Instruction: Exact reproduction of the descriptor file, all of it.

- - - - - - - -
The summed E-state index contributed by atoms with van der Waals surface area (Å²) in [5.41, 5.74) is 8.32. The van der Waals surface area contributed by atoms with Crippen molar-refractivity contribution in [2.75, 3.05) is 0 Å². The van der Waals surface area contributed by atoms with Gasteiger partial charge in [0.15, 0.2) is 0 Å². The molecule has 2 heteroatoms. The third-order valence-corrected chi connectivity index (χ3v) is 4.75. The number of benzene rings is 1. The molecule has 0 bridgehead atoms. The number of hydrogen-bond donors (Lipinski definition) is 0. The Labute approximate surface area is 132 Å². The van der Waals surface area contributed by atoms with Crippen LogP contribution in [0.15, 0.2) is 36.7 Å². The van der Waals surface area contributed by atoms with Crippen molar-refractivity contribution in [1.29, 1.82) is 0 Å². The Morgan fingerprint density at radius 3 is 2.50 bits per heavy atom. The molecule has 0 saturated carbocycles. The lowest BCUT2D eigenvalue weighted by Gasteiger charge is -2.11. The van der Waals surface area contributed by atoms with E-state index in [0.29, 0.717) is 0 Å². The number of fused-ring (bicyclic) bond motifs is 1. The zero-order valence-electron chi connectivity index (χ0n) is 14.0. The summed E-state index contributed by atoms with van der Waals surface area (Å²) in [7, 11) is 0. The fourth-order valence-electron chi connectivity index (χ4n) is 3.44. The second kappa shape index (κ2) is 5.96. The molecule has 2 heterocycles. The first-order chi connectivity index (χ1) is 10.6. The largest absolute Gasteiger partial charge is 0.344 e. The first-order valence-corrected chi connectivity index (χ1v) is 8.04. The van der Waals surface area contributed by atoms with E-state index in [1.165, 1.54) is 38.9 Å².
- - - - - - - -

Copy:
The summed E-state index contributed by atoms with van der Waals surface area (Å²) in [5.41, 5.74) is 8.32. The van der Waals surface area contributed by atoms with Crippen molar-refractivity contribution in [2.75, 3.05) is 0 Å². The van der Waals surface area contributed by atoms with Gasteiger partial charge in [0.15, 0.2) is 0 Å². The molecule has 2 heteroatoms. The third-order valence-corrected chi connectivity index (χ3v) is 4.75. The number of benzene rings is 1. The molecule has 0 bridgehead atoms. The number of hydrogen-bond donors (Lipinski definition) is 0. The Labute approximate surface area is 132 Å². The van der Waals surface area contributed by atoms with Crippen LogP contribution in [0.15, 0.2) is 36.7 Å². The van der Waals surface area contributed by atoms with Crippen molar-refractivity contribution in [1.29, 1.82) is 0 Å². The Morgan fingerprint density at radius 3 is 2.50 bits per heavy atom. The molecule has 0 saturated carbocycles. The lowest BCUT2D eigenvalue weighted by Gasteiger charge is -2.11. The van der Waals surface area contributed by atoms with E-state index in [0.29, 0.717) is 0 Å². The number of fused-ring (bicyclic) bond motifs is 1. The zero-order valence-electron chi connectivity index (χ0n) is 14.0. The summed E-state index contributed by atoms with van der Waals surface area (Å²) in [7, 11) is 0. The fourth-order valence-electron chi connectivity index (χ4n) is 3.44. The second kappa shape index (κ2) is 5.96. The molecule has 2 heterocycles. The first-order chi connectivity index (χ1) is 10.6. The largest absolute Gasteiger partial charge is 0.344 e. The first-order valence-corrected chi connectivity index (χ1v) is 8.04. The van der Waals surface area contributed by atoms with E-state index in [1.165, 1.54) is 38.9 Å².